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About "The Road" 
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Post About "The Road"
Amazon page for "The Road"

In 2006, "The Road" won the James Tait Black Memorial Prize for fiction. Also in 2006, "The Road" was a finalist for the National Book Critics Circle Award for fiction.
In 2007, "The Road" won the Pulitzer Prize for fiction.

"The Road" was even one of Oprah's Book Club novels in 2007! And Oprah is almighty, right? :shock:

Plot Summary/Review by Dennis Lehane (from amazon)
Cormac McCarthy sets his new novel, The Road, in a post-apocalyptic blight of gray skies that drizzle ash, a world in which all matter of wildlife is extinct, starvation is not only prevalent but nearly all-encompassing, and marauding bands of cannibals roam the environment with pieces of human flesh stuck between their teeth. If this sounds oppressive and dispiriting, it is. McCarthy may have just set to paper the definitive vision of the world after nuclear war, and in this recent age of relentless saber-rattling by the global powers, it's not much of a leap to feel his vision could be not far off the mark nor, sadly, right around the corner. Stealing across this horrific (and that's the only word for it) landscape are an unnamed man and his emaciated son, a boy probably around the age of ten. It is the love the father feels for his son, a love as deep and acute as his grief, that could surprise readers of McCarthy's previous work. McCarthy's Gnostic impressions of mankind have left very little place for love. In fact that greatest love affair in any of his novels, I would argue, occurs between the Billy Parham and the wolf in The Crossing. But here the love of a desperate father for his sickly son transcends all else. McCarthy has always written about the battle between light and darkness; the darkness usually comprises 99.9% of the world, while any illumination is the weak shaft thrown by a penlight running low on batteries. In The Road, those batteries are almost out--the entire world is, quite literally, dying--so the final affirmation of hope in the novel's closing pages is all the more shocking and maybe all the more enduring as the boy takes all of his father's (and McCarthy's) rage at the hopeless folly of man and lays it down, lifting up, in its place, the oddest of all things: faith. --Dennis Lehane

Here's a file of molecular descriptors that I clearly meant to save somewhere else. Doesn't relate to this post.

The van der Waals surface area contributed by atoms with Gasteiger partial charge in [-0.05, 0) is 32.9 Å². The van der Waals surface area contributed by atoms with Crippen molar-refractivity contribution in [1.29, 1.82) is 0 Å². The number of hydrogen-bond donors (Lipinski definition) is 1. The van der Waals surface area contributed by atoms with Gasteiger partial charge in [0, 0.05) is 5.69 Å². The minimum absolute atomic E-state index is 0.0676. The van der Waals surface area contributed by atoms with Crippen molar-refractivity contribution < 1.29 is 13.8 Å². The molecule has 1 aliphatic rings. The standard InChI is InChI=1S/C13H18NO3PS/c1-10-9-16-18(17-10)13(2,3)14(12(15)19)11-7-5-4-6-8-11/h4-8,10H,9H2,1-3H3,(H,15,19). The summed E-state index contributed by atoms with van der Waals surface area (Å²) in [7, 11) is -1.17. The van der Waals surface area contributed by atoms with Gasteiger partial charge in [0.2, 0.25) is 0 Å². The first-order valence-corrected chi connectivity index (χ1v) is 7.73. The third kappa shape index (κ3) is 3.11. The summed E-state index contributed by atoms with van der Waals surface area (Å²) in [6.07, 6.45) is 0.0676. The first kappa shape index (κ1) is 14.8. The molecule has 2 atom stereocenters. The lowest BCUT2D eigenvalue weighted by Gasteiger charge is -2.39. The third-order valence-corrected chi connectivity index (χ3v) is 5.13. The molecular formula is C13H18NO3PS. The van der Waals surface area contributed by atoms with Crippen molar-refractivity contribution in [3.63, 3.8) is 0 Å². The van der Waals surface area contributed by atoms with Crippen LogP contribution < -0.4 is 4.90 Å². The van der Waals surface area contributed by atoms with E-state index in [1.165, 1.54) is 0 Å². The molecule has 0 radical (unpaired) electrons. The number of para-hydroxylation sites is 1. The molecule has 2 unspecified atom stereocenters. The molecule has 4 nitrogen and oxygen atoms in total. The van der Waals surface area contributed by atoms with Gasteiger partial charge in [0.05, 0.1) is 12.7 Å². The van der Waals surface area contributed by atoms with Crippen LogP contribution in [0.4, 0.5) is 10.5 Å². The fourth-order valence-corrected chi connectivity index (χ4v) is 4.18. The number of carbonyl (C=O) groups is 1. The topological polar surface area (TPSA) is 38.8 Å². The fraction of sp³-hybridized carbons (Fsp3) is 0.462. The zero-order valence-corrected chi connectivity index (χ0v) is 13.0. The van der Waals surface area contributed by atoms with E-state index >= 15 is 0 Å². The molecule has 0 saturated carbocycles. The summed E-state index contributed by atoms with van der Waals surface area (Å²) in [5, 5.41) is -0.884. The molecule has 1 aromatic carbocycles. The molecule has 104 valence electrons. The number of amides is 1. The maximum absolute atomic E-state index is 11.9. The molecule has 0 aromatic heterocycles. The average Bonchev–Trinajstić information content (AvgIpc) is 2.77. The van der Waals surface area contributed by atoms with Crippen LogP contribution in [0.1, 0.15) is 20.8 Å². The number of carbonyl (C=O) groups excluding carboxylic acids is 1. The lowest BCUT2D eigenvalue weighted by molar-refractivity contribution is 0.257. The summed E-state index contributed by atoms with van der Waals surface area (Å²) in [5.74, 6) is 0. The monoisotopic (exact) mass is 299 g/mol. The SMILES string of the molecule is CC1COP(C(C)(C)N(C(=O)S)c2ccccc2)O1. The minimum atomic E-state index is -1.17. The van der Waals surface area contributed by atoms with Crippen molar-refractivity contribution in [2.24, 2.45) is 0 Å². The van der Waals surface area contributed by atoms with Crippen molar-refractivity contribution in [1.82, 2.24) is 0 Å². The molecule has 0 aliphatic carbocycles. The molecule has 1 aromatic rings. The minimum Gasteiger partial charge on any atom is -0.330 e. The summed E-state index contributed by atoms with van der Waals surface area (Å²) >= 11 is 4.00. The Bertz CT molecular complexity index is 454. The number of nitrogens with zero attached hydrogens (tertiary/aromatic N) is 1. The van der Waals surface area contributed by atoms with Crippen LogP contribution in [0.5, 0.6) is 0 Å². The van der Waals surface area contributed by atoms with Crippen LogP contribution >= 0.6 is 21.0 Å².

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Tue Oct 26, 2010 5:25 pm
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Post Re: About "The Road"
Also, because "The Road" has no chapters, the threads are divided up by page. If you find your book differs from those pages, each section ends on a break (the ......'s) in the book. :)

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Tue Oct 26, 2010 5:26 pm
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Post Re: About "The Road"
I saw the movie version a little while ago. Bleak hardly describes it. The faint-hearted must have been clamoring for their Prozac.

It made some powerful statements though about how horridly inhuman some can be, and how sublime it can be to retain that humanity against the odds.

"I suspect that the universe is not only queerer than we suppose, but queerer than we can suppose"
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Wed Oct 27, 2010 12:58 am
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Post Re: About "The Road"
I thought one of his main points was the idea that wanting to pass on our values in some sense makes them real for us. If the man had no son, he probably would have given up, as it is implied the wife did, long ago. Biological continuation may have less ability to bring us to life than continuation of values.

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